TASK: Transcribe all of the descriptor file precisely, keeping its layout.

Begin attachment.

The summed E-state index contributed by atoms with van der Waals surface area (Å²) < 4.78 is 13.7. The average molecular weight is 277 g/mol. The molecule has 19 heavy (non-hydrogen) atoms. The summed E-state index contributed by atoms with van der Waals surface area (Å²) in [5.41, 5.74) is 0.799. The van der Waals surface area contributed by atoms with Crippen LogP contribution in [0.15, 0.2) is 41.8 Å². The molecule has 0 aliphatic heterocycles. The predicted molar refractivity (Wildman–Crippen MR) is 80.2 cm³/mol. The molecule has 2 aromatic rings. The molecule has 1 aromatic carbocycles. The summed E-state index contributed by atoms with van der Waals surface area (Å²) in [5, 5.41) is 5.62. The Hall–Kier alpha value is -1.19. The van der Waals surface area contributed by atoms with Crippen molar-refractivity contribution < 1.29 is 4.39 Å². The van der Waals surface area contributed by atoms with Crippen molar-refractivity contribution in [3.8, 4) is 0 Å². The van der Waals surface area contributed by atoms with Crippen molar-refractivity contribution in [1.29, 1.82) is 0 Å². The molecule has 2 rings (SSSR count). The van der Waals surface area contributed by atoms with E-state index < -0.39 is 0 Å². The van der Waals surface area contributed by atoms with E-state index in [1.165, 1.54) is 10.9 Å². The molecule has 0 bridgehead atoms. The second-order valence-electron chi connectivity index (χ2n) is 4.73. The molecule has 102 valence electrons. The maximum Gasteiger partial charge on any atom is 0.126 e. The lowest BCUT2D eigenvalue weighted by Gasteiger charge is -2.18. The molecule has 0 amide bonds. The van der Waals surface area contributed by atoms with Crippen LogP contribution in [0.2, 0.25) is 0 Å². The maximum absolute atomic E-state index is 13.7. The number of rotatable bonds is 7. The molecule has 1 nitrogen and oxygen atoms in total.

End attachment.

The summed E-state index contributed by atoms with van der Waals surface area (Å²) < 4.78 is 13.7. The average molecular weight is 277 g/mol. The molecule has 19 heavy (non-hydrogen) atoms. The summed E-state index contributed by atoms with van der Waals surface area (Å²) in [5.41, 5.74) is 0.799. The van der Waals surface area contributed by atoms with Crippen LogP contribution in [0.15, 0.2) is 41.8 Å². The molecule has 0 aliphatic heterocycles. The predicted molar refractivity (Wildman–Crippen MR) is 80.2 cm³/mol. The molecule has 2 aromatic rings. The molecule has 1 aromatic carbocycles. The summed E-state index contributed by atoms with van der Waals surface area (Å²) in [5, 5.41) is 5.62. The Hall–Kier alpha value is -1.19. The van der Waals surface area contributed by atoms with Crippen molar-refractivity contribution < 1.29 is 4.39 Å². The van der Waals surface area contributed by atoms with Crippen molar-refractivity contribution in [3.8, 4) is 0 Å². The van der Waals surface area contributed by atoms with Crippen molar-refractivity contribution in [1.29, 1.82) is 0 Å². The molecule has 2 rings (SSSR count). The van der Waals surface area contributed by atoms with E-state index < -0.39 is 0 Å². The van der Waals surface area contributed by atoms with E-state index in [1.165, 1.54) is 10.9 Å². The molecule has 0 bridgehead atoms. The second-order valence-electron chi connectivity index (χ2n) is 4.73. The molecule has 102 valence electrons. The maximum Gasteiger partial charge on any atom is 0.126 e. The lowest BCUT2D eigenvalue weighted by Gasteiger charge is -2.18. The molecule has 0 amide bonds. The van der Waals surface area contributed by atoms with Crippen LogP contribution in [0.2, 0.25) is 0 Å². The maximum absolute atomic E-state index is 13.7. The number of rotatable bonds is 7. The molecule has 1 nitrogen and oxygen atoms in total.